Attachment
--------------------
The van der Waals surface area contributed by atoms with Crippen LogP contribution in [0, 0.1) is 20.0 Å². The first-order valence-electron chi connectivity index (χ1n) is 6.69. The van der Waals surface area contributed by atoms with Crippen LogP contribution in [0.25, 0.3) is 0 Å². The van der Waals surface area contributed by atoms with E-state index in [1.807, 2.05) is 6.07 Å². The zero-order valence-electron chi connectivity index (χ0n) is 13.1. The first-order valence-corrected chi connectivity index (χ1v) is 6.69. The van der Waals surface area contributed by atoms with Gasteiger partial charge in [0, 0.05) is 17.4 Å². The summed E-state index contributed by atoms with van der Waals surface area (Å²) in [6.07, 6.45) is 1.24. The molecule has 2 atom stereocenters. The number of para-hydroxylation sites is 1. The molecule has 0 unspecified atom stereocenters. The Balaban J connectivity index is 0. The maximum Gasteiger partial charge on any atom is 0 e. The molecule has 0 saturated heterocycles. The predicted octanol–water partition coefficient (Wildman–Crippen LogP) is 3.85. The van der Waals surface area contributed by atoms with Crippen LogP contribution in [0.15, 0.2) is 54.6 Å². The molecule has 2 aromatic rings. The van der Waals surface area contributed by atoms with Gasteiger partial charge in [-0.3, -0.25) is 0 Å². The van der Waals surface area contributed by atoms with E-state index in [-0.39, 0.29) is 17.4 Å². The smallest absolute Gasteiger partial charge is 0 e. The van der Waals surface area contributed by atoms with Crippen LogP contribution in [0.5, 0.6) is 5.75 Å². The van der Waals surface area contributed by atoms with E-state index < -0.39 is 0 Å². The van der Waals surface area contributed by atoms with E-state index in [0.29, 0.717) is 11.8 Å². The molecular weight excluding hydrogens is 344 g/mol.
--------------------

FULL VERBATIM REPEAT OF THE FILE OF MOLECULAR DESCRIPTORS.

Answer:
The van der Waals surface area contributed by atoms with Crippen LogP contribution in [0, 0.1) is 20.0 Å². The first-order valence-electron chi connectivity index (χ1n) is 6.69. The van der Waals surface area contributed by atoms with Crippen LogP contribution in [0.25, 0.3) is 0 Å². The van der Waals surface area contributed by atoms with E-state index in [1.807, 2.05) is 6.07 Å². The zero-order valence-electron chi connectivity index (χ0n) is 13.1. The first-order valence-corrected chi connectivity index (χ1v) is 6.69. The van der Waals surface area contributed by atoms with Gasteiger partial charge in [0, 0.05) is 17.4 Å². The summed E-state index contributed by atoms with van der Waals surface area (Å²) in [6.07, 6.45) is 1.24. The molecule has 2 atom stereocenters. The number of para-hydroxylation sites is 1. The molecule has 0 unspecified atom stereocenters. The Balaban J connectivity index is 0. The maximum Gasteiger partial charge on any atom is 0 e. The molecule has 0 saturated heterocycles. The predicted octanol–water partition coefficient (Wildman–Crippen LogP) is 3.85. The van der Waals surface area contributed by atoms with Crippen LogP contribution in [0.15, 0.2) is 54.6 Å². The molecule has 2 aromatic rings. The van der Waals surface area contributed by atoms with Gasteiger partial charge in [-0.3, -0.25) is 0 Å². The van der Waals surface area contributed by atoms with E-state index in [-0.39, 0.29) is 17.4 Å². The smallest absolute Gasteiger partial charge is 0 e. The van der Waals surface area contributed by atoms with Crippen LogP contribution in [0.5, 0.6) is 5.75 Å². The van der Waals surface area contributed by atoms with E-state index < -0.39 is 0 Å². The van der Waals surface area contributed by atoms with E-state index in [0.29, 0.717) is 11.8 Å². The molecular weight excluding hydrogens is 344 g/mol.